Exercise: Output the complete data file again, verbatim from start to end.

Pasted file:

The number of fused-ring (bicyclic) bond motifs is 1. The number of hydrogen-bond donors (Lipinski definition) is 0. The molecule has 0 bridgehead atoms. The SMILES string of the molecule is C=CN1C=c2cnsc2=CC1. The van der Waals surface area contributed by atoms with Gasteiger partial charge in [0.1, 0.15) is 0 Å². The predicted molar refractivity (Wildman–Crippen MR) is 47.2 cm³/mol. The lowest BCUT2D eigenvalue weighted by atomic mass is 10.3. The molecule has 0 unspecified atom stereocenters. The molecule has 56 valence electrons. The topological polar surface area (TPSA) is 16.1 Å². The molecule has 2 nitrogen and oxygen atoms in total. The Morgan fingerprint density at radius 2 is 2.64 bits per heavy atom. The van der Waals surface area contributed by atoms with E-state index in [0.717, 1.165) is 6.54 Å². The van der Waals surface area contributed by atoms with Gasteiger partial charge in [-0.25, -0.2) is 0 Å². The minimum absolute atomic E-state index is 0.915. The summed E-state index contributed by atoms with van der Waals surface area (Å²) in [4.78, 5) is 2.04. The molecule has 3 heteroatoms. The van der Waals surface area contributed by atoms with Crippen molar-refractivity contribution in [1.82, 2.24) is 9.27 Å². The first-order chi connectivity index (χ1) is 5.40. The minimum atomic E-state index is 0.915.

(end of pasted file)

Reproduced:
The number of fused-ring (bicyclic) bond motifs is 1. The number of hydrogen-bond donors (Lipinski definition) is 0. The molecule has 0 bridgehead atoms. The SMILES string of the molecule is C=CN1C=c2cnsc2=CC1. The van der Waals surface area contributed by atoms with Gasteiger partial charge in [0.1, 0.15) is 0 Å². The predicted molar refractivity (Wildman–Crippen MR) is 47.2 cm³/mol. The lowest BCUT2D eigenvalue weighted by atomic mass is 10.3. The molecule has 0 unspecified atom stereocenters. The molecule has 56 valence electrons. The topological polar surface area (TPSA) is 16.1 Å². The molecule has 2 nitrogen and oxygen atoms in total. The Morgan fingerprint density at radius 2 is 2.64 bits per heavy atom. The van der Waals surface area contributed by atoms with E-state index in [0.717, 1.165) is 6.54 Å². The van der Waals surface area contributed by atoms with Gasteiger partial charge in [-0.25, -0.2) is 0 Å². The minimum absolute atomic E-state index is 0.915. The summed E-state index contributed by atoms with van der Waals surface area (Å²) in [4.78, 5) is 2.04. The molecule has 3 heteroatoms. The van der Waals surface area contributed by atoms with Crippen molar-refractivity contribution in [1.82, 2.24) is 9.27 Å². The first-order chi connectivity index (χ1) is 5.40. The minimum atomic E-state index is 0.915.